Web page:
The EU is seeking the power to impose significant fines on European political parties that misuse voters’ personal data to influence elections, as Brussels moves to crack down on privacy breaches following the Facebook-Cambridge Analytica scandal.
The European Commission is drafting an amendment to existing party funding rules that would ban political groups from profiting from data collection of the sort alleged against Cambridge Analytica. The UK-based company that worked with Donald Trump's presidential campaign is accused of improperly mining the data of millions of Facebook users.
Although the plans are still being finalised, the sanctions are likely to amount to about 5 per cent of the annual budget of a political party. “It is meant to ensure that something like Cambridge Analytica can never happen in the EU,” said one official.
The proposed legislative change will be the first time EU regulators have set their sights on the data collection activities of political parties. The fines will apply to European political families that combine national groups under EU-wide banners such as the centre-right European People’s Party, centre-left Socialists, or Eurosceptic European Conservatives and Reformists Group. The commission does not have the power to directly fine domestic parties.
The draft amendment will need the approval of EU governments and the European Parliament to come into force.
The proposal comes ahead of the European Parliament elections in May 2019, which Brussels officials fear will be the target of malign disinformation campaigns and sophisticated online voter targeting from Eurosceptic forces.
New penalties for political parties would be the toughest element of a broader package of measures to be unveiled next month aimed at countering online voter manipulation and personal data misuse for political purposes. Brussels will also issue recommendations to governments to clamp down on the practice of groups sending personalised political messaging to social media users without their consent – so-called “micro-targeting”. The EU will also demand that member states impose stricter transparency requirements on online political advertising in their national laws.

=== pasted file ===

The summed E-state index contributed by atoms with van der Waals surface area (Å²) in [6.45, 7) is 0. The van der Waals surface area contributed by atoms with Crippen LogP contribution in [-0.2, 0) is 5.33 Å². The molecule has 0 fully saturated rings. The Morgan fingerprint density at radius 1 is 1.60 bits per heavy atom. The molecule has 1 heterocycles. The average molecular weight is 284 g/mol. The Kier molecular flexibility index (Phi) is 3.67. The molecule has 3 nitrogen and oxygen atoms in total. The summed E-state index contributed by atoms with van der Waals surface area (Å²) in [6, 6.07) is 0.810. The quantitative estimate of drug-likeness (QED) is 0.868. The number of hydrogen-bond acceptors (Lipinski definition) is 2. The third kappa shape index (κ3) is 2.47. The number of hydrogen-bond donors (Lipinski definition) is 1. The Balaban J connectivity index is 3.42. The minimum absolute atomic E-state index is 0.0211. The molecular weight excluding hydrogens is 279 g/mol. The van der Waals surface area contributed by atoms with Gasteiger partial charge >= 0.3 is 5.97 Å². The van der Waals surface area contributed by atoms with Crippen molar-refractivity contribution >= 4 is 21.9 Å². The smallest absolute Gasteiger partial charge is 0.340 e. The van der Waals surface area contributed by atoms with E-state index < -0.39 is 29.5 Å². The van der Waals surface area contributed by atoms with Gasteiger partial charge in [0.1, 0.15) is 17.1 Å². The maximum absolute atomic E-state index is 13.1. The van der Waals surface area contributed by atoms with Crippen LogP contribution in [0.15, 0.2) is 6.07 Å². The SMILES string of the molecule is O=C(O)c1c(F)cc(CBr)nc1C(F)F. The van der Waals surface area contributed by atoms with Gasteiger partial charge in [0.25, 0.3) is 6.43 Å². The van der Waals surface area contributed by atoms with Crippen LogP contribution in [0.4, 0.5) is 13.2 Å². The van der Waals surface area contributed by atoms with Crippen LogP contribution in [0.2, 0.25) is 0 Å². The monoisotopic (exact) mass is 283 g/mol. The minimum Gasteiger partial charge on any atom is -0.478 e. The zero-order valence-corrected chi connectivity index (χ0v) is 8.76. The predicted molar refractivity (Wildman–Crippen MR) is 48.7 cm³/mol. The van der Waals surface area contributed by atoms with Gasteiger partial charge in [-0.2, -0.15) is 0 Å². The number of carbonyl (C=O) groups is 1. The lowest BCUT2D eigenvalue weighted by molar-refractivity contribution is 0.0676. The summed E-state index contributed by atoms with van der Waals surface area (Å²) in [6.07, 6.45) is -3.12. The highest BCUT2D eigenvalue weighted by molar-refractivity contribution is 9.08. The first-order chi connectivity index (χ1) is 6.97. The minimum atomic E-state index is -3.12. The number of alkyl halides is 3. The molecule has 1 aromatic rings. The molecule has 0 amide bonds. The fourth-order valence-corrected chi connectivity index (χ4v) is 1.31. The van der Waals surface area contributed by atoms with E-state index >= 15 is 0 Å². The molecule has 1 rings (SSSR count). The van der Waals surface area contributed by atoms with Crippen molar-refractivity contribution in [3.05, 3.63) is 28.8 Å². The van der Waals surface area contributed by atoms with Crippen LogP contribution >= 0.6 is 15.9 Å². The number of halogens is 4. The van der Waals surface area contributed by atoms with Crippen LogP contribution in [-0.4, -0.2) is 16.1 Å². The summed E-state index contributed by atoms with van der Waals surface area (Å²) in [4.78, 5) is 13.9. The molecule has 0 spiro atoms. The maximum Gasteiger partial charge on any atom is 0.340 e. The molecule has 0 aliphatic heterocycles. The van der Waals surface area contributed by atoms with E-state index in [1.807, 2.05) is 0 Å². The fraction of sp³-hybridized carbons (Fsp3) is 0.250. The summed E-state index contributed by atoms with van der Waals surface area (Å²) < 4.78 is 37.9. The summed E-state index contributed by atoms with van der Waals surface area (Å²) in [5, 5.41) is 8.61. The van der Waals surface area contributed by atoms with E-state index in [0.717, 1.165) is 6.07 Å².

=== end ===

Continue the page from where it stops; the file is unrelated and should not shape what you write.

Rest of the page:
"We have to come closer to how political campaigning works in the offline world for the online world," EU justice commissioner Vera Jourova said last month. "Voters and citizens should always understand – when something is an online campaign – who runs the campaign, who pays for it and what they want to achieve."
Although online voter targeting is not illegal, the EU wants political parties to ensure personal information collected from third parties such as data brokers has been obtained legally with the explicit consent of users.
Ms Jourova has said that the EU would not go as far as regulating online activity of any political group. “The internet is a zone for free expression. Everybody can be a journalist or an influencer, and these are the things that we don’t want to touch,” she said.
The sanctions for pan-EU political parties would be on top of fines that EU governments can impose on organisations including domestic political parties that handle European citizens’ personal data under the General Data Protection Regulation. Fines under GDPR, regarded as the world’s toughest privacy framework, can amount to 4 per cent of a company’s global turnover or €20 million, whichever is greater.
The commission is also drawing up plans to force social media groups such as Facebook, YouTube and Twitter to identify and delete online terrorist propaganda and extremist violence within an hour of detection or face the threat of fines.
– Copyright The Financial Times Limited 2018